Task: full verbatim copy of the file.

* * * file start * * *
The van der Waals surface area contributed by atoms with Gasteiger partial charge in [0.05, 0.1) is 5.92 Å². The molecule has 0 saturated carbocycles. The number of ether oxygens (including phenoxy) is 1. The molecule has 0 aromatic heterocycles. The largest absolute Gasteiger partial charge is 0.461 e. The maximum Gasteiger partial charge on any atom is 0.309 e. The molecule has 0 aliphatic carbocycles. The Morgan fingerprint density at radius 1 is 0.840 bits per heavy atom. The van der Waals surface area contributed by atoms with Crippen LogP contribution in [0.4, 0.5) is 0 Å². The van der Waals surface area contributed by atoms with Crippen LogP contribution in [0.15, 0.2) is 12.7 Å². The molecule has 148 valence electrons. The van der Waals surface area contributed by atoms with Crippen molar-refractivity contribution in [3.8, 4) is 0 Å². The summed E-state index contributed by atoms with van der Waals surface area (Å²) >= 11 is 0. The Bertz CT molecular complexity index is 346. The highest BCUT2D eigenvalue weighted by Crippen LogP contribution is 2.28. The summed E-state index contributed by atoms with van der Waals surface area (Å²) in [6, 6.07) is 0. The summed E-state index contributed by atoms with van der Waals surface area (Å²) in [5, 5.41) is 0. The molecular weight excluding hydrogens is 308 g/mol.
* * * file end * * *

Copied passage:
The van der Waals surface area contributed by atoms with Gasteiger partial charge in [0.05, 0.1) is 5.92 Å². The molecule has 0 saturated carbocycles. The number of ether oxygens (including phenoxy) is 1. The molecule has 0 aromatic heterocycles. The largest absolute Gasteiger partial charge is 0.461 e. The maximum Gasteiger partial charge on any atom is 0.309 e. The molecule has 0 aliphatic carbocycles. The Morgan fingerprint density at radius 1 is 0.840 bits per heavy atom. The van der Waals surface area contributed by atoms with Crippen LogP contribution in [0.4, 0.5) is 0 Å². The van der Waals surface area contributed by atoms with Crippen LogP contribution in [0.15, 0.2) is 12.7 Å². The molecule has 148 valence electrons. The van der Waals surface area contributed by atoms with Crippen molar-refractivity contribution in [3.8, 4) is 0 Å². The summed E-state index contributed by atoms with van der Waals surface area (Å²) >= 11 is 0. The Bertz CT molecular complexity index is 346. The highest BCUT2D eigenvalue weighted by Crippen LogP contribution is 2.28. The summed E-state index contributed by atoms with van der Waals surface area (Å²) in [6, 6.07) is 0. The summed E-state index contributed by atoms with van der Waals surface area (Å²) in [5, 5.41) is 0. The molecular weight excluding hydrogens is 308 g/mol.